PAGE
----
If it sounds too good to be true…

A colleague just alerted me to a new initiative from Bayer Healthcare. From Targets to Novel Drugs offers up to €250,000 in exchange for a brief abstract.
The stated objective:
With this initiative, Bayer Schering Pharma aims to encourage research on novel targets in areas of mutual interest. By combining expertise from industry and academia we intend to accelerate the transition from basic research to new promising treatment options.
The stated benefits to the researchers:
Bayer Schering Pharma wishes to dedicate grants to further develop promising targets. In addition, we will bring in our expertise and technologies to help develop your ideas. […] In addition to the financial support, successful applicants may benefit from the pooling of expertise. This may include specific know-how in drug discovery and development. Bayer Schering Pharma has long-standing experience in drug discovery and development as well as a proven track record of collaborations with academic institutes, start-ups, and biotech companies.
The competition is open to academic and industry researchers from anywhere in the world.
We’ve already had a brief debate about “innovative and courageous funding mechanism” versus “fishing for new targets”.
The FAQ brought up a potential red flag:
No, the information provided will not be considered confidential. Information provided has to be sufficient to allow a first evaluation of the proposal. If you have further data that you are only willing to disclose subject to the execution of a Confidential Disclosure Agreement (CDA), please indicate this in the abstract. In case your application is considered for further evaluation, we may contact you to discuss a CDA.
So, wise and mighty internets: any thoughts?

About Cath@VWXYNot?

"one of the sillier science bloggers [...] I thought I should give a warning to the more staid members of the community." - Bob O'Hara, December 2010
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9 Responses to If it sounds too good to be true…

  1. Heather Etchevers says:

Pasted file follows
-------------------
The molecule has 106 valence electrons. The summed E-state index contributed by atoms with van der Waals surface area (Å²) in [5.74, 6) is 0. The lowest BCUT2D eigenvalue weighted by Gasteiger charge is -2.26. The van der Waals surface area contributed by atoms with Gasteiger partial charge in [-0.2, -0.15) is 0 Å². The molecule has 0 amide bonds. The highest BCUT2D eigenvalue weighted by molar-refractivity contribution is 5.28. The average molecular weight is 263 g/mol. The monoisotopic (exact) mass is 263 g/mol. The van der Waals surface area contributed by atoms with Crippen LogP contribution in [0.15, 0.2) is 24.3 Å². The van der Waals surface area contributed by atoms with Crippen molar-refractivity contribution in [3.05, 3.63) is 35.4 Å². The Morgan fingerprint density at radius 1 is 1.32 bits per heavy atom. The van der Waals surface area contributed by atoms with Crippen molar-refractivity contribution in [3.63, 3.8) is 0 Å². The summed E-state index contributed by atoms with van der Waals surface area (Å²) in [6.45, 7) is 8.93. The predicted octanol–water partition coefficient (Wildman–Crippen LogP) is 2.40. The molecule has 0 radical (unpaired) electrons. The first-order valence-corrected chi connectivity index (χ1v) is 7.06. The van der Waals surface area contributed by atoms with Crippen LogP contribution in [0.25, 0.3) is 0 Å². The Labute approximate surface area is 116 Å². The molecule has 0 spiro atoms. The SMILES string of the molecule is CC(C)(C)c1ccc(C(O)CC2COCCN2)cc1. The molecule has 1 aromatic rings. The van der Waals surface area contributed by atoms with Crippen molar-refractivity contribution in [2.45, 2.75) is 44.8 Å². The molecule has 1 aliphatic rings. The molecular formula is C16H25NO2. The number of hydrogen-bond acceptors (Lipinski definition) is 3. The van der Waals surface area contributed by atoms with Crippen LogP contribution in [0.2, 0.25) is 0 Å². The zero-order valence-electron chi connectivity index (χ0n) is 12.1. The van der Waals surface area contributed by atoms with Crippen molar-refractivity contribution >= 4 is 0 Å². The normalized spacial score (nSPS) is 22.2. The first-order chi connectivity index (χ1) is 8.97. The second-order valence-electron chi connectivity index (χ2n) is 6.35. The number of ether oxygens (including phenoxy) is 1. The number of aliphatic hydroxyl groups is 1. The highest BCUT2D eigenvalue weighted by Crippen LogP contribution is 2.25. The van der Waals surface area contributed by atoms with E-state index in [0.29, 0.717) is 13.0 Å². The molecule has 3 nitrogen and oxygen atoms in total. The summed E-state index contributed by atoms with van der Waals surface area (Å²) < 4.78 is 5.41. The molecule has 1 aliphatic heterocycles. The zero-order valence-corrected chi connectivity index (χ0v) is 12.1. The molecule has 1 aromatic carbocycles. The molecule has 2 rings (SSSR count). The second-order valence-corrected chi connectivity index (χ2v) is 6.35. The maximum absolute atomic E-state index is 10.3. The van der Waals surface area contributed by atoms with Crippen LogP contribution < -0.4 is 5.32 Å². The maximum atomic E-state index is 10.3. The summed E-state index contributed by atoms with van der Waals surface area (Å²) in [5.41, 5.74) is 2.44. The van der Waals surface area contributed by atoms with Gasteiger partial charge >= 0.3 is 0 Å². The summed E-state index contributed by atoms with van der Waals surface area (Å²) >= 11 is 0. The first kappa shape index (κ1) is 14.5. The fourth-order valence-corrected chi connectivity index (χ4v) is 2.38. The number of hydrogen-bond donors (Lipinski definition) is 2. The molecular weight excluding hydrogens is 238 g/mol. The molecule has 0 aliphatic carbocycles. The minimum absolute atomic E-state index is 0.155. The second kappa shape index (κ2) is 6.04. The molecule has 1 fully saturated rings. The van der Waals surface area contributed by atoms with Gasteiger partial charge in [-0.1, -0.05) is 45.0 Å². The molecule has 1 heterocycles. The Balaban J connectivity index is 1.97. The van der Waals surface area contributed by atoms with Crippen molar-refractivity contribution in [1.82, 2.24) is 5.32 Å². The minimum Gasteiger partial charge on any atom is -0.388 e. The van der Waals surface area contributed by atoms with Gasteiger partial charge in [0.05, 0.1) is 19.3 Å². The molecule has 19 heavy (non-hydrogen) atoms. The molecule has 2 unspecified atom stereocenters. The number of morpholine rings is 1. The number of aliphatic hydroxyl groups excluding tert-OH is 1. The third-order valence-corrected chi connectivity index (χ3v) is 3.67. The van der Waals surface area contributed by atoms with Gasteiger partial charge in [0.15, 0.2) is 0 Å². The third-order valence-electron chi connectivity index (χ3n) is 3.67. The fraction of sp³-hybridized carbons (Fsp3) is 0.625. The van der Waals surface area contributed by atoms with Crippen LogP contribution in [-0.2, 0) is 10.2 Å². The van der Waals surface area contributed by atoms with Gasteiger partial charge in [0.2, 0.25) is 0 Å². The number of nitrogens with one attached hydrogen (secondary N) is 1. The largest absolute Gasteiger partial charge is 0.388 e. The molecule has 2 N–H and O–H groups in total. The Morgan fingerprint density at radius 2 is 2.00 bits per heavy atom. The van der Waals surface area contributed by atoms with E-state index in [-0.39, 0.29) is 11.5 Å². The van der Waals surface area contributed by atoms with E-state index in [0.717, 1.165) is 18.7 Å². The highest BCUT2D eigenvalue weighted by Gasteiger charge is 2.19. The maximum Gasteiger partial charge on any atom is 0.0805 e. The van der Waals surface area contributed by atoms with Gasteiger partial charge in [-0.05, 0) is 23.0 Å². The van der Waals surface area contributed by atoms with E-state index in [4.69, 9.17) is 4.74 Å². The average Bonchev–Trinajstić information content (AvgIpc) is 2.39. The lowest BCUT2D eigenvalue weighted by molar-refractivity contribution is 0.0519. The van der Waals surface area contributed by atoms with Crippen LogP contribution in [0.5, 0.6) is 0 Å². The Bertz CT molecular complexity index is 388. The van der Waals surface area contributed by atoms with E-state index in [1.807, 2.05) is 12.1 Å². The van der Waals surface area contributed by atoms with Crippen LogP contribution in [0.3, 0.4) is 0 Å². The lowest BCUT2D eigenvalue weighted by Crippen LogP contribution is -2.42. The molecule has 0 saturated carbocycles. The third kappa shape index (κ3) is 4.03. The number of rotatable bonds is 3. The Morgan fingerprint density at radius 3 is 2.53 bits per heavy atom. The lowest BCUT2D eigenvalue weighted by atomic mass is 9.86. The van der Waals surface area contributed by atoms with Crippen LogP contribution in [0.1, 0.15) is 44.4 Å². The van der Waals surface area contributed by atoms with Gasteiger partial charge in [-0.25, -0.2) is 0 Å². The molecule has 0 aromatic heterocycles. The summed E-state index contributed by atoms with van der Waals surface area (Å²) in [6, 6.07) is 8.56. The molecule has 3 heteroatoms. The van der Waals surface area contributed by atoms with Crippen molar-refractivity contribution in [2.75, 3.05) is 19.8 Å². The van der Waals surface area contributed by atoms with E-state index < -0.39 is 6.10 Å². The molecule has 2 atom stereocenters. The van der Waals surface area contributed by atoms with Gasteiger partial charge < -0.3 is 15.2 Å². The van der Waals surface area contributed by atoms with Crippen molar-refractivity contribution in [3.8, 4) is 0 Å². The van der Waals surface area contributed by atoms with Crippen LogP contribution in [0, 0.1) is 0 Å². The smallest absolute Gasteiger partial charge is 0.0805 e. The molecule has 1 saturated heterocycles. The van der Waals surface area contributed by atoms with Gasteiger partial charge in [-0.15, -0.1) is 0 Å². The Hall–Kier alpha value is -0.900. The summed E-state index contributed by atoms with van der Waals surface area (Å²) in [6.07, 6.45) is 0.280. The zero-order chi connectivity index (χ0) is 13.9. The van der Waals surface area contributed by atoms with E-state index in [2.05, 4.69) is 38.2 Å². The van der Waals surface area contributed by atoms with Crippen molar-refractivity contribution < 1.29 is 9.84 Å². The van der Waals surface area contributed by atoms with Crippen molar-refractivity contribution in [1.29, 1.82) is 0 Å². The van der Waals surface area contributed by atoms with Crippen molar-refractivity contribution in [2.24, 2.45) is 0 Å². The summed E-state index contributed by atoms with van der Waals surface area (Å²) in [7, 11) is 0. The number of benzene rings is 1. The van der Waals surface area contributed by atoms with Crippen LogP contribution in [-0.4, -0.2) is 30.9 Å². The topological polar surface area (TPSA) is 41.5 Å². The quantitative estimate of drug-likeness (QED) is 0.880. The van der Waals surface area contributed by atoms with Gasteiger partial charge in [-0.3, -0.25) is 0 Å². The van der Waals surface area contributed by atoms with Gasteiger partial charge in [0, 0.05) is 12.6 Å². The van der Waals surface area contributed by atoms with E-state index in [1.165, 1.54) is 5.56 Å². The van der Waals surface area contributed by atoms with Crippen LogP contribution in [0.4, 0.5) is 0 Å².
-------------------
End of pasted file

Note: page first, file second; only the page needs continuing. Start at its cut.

The more the merrier, in my book.

  2. Darren Saunders says:

    I guess no more confidential than your average funding application?

  3. Cath Ennis says:

    I suppose it comes down to trust. Peer reviewers vs. industry? Hmmm…

  4. Darren Saunders says:

    After recent experience, I’d be inclined to take industry. At least you know where you stand there 😉
    Surely they can’t be that bereft of ideas?

  5. Cath Ennis says:

    Seems more like they’re trying to focus their efforts specifically on targets with the best supporting evidence. Even big pharma don’t have infinite resources, and that pipeline’s pretty leaky 😉

  6. Darren Saunders says:

    very tempting…

  7. Frank Norman says:

    This article in the Times Higher might be an incentive to give it a try.

    … new research has shown that working with industry helps scholars in some fields boost their research output. The study, which has analysed the research productivity of academics in more than 30 engineering departments over two decades, suggests that industry links lead to an increase in the number of publications – but only to a certain degree. There is a point above which high levels of collaboration with industry start to reduce the amount academics publish in research journals, it says.

  8. Caryn Shechtman says:

    There must be a catch. It sounds like an apartment listing that is unbelievable, but when you go to look at it there 25 cats.

  9. Cath Ennis says:

    Frank, thanks for that! Food for thought.
    Caryn, LOL!

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